"Only YOU can prevent forest fires." We've all heard that tagline hundreds of times. I remember hearing it as a little kid and asking my parents if bears can really talk. Thanks to a campaign launched on August 9, 1944, the mascot of the US Forest Service has reminded us about fire safety for 76 years. The Grand Canyon division of the National Park Service shared a tweet honoring the famous spokes-bear.

Old Smokey Bear even has his own Twitter account, where he shared a picture of his birthday cake (hold the candles, please).

So where did the iconic bear get his start? Who came up with the idea and what humans have given him a voice to share his slogan over the years? According to the US Forest Service, Smokey Bear (note, there is no "the" in his name) was a joint project between the Forest Service and the Ad Council. They hired a Saturday Evening Post artist named Albert Staehle (who painted 26 covers for the magazine) to paint the first poster, with the caption “Care will prevent 9 out of 10 fires.” The slogan was changed in 1947 to its current form of "Only YOU can prevent forest fires!".

For over two decades, there was a real Smokey Bear. In the spring of 1950 there was a bear cub that was burned while trying to escape a forest blaze. He was rescued from a tree by firefighters and they were so touched by the little bear that they named him Smokey. Smokey lived the remainder of his life at the National Zoo in Washington DC. He died in 1976 and was buried back in his home state of New Mexico at a memorial in the Smokey Bear Historical Park, a state park near Capitan, NM.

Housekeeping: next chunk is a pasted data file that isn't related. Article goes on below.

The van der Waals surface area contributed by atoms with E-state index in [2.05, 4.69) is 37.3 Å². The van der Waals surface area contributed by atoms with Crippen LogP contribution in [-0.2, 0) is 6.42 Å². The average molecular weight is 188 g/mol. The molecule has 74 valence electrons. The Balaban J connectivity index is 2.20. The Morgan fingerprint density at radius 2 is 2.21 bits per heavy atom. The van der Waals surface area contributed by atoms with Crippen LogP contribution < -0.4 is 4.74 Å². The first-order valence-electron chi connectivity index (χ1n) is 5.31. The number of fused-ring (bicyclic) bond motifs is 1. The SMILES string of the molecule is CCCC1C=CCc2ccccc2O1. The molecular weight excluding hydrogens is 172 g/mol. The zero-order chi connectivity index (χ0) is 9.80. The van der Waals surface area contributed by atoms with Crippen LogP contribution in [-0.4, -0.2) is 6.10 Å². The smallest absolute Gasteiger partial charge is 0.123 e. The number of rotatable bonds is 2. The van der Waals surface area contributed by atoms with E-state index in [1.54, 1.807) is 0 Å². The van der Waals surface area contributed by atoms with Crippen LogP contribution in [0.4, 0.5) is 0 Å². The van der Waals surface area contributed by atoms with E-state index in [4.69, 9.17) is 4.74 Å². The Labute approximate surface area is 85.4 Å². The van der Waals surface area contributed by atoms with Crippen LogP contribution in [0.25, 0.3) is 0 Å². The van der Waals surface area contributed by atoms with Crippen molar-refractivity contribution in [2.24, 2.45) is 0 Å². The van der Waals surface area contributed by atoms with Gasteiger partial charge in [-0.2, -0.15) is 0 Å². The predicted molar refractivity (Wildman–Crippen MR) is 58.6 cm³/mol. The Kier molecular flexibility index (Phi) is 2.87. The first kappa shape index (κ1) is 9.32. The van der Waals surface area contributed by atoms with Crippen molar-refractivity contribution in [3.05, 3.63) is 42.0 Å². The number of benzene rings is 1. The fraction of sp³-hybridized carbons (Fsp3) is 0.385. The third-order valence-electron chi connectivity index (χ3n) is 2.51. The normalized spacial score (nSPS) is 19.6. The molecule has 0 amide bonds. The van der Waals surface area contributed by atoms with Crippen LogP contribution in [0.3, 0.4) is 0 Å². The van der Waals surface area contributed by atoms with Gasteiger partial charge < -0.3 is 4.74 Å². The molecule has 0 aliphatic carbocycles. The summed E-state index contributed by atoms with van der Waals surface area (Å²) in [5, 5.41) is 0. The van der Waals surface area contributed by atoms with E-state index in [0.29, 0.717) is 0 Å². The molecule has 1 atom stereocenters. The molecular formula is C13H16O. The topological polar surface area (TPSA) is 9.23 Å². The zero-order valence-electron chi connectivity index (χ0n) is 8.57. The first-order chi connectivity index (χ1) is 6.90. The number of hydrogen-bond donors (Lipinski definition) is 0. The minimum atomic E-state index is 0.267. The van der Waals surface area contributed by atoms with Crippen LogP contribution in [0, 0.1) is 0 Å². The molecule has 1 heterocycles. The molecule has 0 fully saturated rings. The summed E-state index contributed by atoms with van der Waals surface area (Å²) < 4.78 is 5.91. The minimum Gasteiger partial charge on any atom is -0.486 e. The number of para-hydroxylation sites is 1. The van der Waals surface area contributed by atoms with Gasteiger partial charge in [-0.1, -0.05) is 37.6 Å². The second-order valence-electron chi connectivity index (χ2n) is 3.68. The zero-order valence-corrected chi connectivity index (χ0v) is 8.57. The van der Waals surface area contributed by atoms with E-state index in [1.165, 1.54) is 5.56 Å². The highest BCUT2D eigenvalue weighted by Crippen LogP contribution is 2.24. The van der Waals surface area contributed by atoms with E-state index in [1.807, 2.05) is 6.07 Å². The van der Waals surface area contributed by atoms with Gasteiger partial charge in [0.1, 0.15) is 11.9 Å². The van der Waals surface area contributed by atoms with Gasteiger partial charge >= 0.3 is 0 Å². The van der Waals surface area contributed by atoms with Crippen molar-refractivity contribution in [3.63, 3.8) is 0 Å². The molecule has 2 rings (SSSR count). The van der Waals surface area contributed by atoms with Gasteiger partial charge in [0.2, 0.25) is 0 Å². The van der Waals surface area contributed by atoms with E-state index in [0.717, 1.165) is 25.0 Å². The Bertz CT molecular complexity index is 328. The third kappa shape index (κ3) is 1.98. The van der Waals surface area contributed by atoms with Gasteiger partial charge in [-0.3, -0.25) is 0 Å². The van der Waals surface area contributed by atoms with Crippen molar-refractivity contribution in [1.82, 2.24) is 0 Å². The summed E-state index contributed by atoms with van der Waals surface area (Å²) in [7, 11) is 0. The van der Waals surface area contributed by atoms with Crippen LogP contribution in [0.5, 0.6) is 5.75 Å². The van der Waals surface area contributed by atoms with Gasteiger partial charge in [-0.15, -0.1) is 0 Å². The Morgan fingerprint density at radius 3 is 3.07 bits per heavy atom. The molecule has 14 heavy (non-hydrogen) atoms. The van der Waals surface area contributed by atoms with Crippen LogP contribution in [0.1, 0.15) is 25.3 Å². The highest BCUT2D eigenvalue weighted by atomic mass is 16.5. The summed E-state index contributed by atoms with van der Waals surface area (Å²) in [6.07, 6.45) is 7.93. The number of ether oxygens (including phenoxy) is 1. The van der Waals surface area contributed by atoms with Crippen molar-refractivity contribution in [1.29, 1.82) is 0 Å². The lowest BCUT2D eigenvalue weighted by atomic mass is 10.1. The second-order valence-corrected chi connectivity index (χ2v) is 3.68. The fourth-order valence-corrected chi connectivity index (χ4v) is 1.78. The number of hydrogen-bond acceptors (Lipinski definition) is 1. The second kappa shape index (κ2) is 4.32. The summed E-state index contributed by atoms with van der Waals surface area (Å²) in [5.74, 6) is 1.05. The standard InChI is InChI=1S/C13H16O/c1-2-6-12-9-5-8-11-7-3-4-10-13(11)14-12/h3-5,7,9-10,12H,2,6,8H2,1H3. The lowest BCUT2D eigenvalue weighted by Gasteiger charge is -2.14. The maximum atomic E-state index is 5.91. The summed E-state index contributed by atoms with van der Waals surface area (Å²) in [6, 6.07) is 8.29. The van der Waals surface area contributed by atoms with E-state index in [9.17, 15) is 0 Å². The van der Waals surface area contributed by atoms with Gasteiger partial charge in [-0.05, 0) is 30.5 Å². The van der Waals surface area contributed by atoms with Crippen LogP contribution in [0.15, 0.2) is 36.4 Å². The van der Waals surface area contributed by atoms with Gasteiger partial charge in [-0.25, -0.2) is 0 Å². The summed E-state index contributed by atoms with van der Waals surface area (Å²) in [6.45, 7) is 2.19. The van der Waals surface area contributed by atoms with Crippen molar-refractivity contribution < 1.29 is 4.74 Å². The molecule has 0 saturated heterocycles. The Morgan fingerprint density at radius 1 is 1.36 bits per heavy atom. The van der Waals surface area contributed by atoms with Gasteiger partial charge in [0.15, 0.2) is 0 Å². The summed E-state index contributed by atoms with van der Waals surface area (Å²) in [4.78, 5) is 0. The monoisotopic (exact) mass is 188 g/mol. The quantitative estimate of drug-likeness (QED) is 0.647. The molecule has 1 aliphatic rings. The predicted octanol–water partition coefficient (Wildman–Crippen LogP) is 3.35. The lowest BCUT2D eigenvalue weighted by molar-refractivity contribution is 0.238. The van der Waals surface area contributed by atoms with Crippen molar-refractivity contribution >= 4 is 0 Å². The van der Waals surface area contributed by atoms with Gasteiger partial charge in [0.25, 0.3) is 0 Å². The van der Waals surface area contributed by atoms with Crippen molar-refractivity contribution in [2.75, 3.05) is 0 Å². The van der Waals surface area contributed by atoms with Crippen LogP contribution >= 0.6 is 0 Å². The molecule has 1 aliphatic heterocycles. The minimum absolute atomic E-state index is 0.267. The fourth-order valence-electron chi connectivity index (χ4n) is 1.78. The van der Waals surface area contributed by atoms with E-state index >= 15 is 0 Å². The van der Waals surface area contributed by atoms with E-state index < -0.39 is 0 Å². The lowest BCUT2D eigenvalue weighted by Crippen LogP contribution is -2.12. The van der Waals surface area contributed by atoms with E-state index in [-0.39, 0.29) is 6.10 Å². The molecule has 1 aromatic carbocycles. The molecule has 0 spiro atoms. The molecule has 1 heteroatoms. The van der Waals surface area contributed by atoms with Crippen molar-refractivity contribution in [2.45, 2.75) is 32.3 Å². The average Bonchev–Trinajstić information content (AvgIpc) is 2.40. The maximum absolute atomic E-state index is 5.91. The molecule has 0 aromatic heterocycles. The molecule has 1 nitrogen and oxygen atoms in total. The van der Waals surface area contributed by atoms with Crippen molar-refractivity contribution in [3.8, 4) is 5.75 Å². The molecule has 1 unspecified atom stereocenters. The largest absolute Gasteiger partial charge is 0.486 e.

Smokey's voice was first narrated by a Washington DC radio DJ named Jack Weaver, in the 1950's, according to the marketing website The Drum. Over the years, various celebrities contributed to his message, including: B.B. King, Betty White, Dolly Parton, Ray Charles, and Leonard Nimoy. Actor Sam Elliot provided a serious, gravely-toned inflection to Smokey's message for 12 years.

The current Smokey Bear campaign features Al Roker, Stephen Colbert, and Jeff Foxworthy. Kids might enjoy writing Smokey Bear a letter. His address is simple: Smokey Bear, Washington DC, 20252.

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